So, what can companies do, to not just drive technology adoption but to also make sure that employees engage enough with the technology to continually become more efficient, productive and creative over a period of time. This ultimately leads to more newer and more relevant ways of creating and delivering value to customers.
A very commonly witnessed problem is that users hit an engagement plateau when they have learnt the bare minimum set of features to manage their day-to-day tasks. They no more find it gainful to make an effort to learn more. There can be various reasons for that such as lack of time, lack of initiative, lack of guidance and so on.
From the point of view of a company that made the buying decision for the cloud solution to be able to benefit from a suite of best-practice based features, this is not good news. How well users leverage a system in the early days also determines the possible long term engagement. Not to mention the limited drive they will have for adopting the monthly released innovations of the cloud solutions.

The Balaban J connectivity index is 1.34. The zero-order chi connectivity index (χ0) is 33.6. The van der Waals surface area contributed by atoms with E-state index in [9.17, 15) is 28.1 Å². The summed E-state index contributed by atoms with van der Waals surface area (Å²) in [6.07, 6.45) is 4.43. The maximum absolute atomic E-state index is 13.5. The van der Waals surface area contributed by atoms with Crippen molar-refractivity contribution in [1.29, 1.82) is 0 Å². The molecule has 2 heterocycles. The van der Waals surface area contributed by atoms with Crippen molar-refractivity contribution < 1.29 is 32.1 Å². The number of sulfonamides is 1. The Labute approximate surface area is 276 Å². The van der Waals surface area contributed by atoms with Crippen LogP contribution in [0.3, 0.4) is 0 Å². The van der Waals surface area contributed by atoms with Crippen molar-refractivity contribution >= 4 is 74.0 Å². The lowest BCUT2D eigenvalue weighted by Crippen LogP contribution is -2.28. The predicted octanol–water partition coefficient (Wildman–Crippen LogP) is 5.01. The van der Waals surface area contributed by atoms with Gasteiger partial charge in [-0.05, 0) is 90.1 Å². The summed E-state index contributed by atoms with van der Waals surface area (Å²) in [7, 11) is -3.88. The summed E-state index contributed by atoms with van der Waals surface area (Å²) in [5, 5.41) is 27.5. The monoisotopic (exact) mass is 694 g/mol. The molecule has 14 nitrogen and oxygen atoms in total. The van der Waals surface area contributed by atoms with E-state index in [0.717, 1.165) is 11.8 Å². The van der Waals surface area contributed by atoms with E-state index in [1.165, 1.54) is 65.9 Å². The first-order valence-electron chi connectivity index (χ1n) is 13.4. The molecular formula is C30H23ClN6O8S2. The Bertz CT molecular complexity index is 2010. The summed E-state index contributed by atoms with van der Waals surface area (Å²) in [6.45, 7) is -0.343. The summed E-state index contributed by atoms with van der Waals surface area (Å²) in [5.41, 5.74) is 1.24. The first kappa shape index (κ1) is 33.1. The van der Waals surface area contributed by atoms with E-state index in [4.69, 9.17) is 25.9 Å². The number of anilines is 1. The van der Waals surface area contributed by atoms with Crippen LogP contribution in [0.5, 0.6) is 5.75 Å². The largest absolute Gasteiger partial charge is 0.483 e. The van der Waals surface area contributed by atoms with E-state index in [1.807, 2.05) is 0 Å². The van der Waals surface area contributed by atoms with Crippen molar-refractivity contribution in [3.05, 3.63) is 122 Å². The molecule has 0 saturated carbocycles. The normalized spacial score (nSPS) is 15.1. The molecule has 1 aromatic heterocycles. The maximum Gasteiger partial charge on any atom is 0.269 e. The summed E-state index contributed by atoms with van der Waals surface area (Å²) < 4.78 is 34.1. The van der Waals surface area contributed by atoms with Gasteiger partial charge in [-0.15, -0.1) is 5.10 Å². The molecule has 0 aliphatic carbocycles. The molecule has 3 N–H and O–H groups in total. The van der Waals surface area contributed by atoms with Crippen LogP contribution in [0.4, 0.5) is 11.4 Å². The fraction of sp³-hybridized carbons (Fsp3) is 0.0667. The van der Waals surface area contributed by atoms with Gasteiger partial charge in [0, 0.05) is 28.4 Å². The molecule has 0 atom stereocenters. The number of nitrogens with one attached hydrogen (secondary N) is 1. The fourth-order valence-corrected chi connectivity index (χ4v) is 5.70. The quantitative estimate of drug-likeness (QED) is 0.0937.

All this ultimately means that the potential benefit to business from technology adoption is either delayed or remains forever elusive. As an example, in case of a CRM, sales executives might use the basic features of leads creation, activity addition and contact management to garner everyday effectiveness. However, they might have limited knowledge and hence only limitedly use advanced features such as engaging with colleagues globally over the collaboration space to leverage learnings in dealing with a prospect from a highly regulated industry.
All companies invest in end training programs (classroom or e-learning) to help users get started. However, the forgetting curve tells us how employees retain only a fraction of what they learn as a one-time knowledge transfer. The enterprise sales enablement function and the learning team needs to help employees get started on the SaaS solution in an easy and targeted manner. They should also augment that training effort with plans to help move employees from beginner to intermediate and advanced stages of technology adoption.